Not a blade of grass goes to waste in Transylvania.
I meet the stare from nine men each with a razor sharp scythe standing on the hill above me. After asking if I have whisky, one of them lets me swing the simple yet perfectly balanced grass cutting implement a couple of times; stopping to sharpen carbon steel edges with whetstone every few swipes through wet grass, it’s better to keep blades ‘keen’ than let them blunt.
An incline hard enough to walk up, let alone harvest a crop off its undulating slope, no level of investment could justify a mechanised machine to work this meadow. For generations, men cut and women turn flower-rich hay through long summers; hot sun soon drives moisture from mown grass, men to the ‘pub’ and bush-crickets to greener cover nearby. Hay ricks will be heaped later, mounded over birch frames for consumption later in the year by livestock kept penned close to the farmer. Some chickens, pigs and cows are kept indoors all year round – partly for convenience, to keep safe from predators/dogs and save the land from being ‘poached’ (damaged by trampling livestock).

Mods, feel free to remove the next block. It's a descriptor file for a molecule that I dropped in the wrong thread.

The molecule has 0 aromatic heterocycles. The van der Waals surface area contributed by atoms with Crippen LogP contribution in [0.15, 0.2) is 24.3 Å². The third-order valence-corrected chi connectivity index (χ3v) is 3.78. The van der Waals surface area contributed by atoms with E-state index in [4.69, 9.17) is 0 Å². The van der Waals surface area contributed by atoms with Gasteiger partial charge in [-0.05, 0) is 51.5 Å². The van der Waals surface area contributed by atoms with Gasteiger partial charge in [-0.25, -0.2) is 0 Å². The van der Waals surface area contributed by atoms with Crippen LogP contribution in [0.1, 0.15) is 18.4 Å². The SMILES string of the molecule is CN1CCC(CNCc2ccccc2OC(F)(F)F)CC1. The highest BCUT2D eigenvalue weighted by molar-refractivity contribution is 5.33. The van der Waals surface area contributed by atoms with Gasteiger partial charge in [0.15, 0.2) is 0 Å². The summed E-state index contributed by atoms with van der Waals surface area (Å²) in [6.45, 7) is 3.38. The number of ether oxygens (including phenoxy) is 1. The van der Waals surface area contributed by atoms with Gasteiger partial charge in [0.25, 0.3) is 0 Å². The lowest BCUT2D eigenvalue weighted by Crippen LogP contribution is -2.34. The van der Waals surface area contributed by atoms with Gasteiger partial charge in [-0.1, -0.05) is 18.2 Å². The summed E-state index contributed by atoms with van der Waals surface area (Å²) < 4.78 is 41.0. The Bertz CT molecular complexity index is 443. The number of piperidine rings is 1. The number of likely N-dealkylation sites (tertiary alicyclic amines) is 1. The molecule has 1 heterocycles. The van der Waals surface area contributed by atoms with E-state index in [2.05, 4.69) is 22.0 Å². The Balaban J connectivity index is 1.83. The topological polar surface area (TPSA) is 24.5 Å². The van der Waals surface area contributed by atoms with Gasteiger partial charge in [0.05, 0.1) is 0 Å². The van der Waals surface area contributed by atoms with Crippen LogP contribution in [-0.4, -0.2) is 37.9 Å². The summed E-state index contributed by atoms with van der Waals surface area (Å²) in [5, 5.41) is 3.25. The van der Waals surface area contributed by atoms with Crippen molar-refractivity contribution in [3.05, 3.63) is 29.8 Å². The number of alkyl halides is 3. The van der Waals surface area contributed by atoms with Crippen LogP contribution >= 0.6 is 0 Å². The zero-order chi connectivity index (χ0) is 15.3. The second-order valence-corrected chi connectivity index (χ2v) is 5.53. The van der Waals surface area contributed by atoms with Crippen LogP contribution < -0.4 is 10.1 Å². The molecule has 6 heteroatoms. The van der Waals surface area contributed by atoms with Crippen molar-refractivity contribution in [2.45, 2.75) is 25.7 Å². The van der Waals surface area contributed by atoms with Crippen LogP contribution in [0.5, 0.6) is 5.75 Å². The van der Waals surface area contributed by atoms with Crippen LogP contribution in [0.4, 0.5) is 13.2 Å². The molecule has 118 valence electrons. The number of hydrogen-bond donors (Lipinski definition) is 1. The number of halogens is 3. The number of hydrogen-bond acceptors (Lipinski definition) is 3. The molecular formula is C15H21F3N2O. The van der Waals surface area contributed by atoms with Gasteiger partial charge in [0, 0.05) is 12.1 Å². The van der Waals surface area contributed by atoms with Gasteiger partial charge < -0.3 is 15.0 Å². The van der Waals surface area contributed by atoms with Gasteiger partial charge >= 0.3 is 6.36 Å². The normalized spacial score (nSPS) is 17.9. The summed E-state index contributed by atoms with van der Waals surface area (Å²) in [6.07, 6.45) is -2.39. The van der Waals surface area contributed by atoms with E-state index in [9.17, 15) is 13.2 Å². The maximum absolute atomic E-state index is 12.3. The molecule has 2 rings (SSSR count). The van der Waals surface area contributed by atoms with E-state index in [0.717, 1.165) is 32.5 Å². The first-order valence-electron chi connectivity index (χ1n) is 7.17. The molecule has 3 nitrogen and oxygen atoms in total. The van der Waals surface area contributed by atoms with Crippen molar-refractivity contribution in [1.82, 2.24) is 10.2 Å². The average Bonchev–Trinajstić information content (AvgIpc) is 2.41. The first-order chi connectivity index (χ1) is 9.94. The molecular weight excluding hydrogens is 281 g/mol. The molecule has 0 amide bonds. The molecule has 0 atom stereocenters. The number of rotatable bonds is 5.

Romania, its land area just larger than the UK, has approximately 3.8 million agricultural holdings, of which 74% are under 2 hectares (5 acres) in size.
The UK has around 187,000 holdings of which only 4.6% are under 5 acres. Evidence of Romania’s EU membership is everywhere. Signposts proudly confirm roads built to remote rural communities, timber sawmills funded to improve efficiency and new businesses encouraged to enter the competitive world of agricultural exports.
The number of smallholders – 1 million of whom received under £950 as direct farm payments – intensively cut meadows (keep woodland at bay), use resources frugally (zero food waste) and utilise small plots of land, which amalgamated together, cover most of the 60% farmed countryside.
This produces little to feed the rest of the country, as exports of expensive high value food products mean that 70% of food is then imported for those not living the bucolic self-sufficient livelihood – while leaving plenty of room for High Nature Value Farming.
It’s a question of which value you value the most.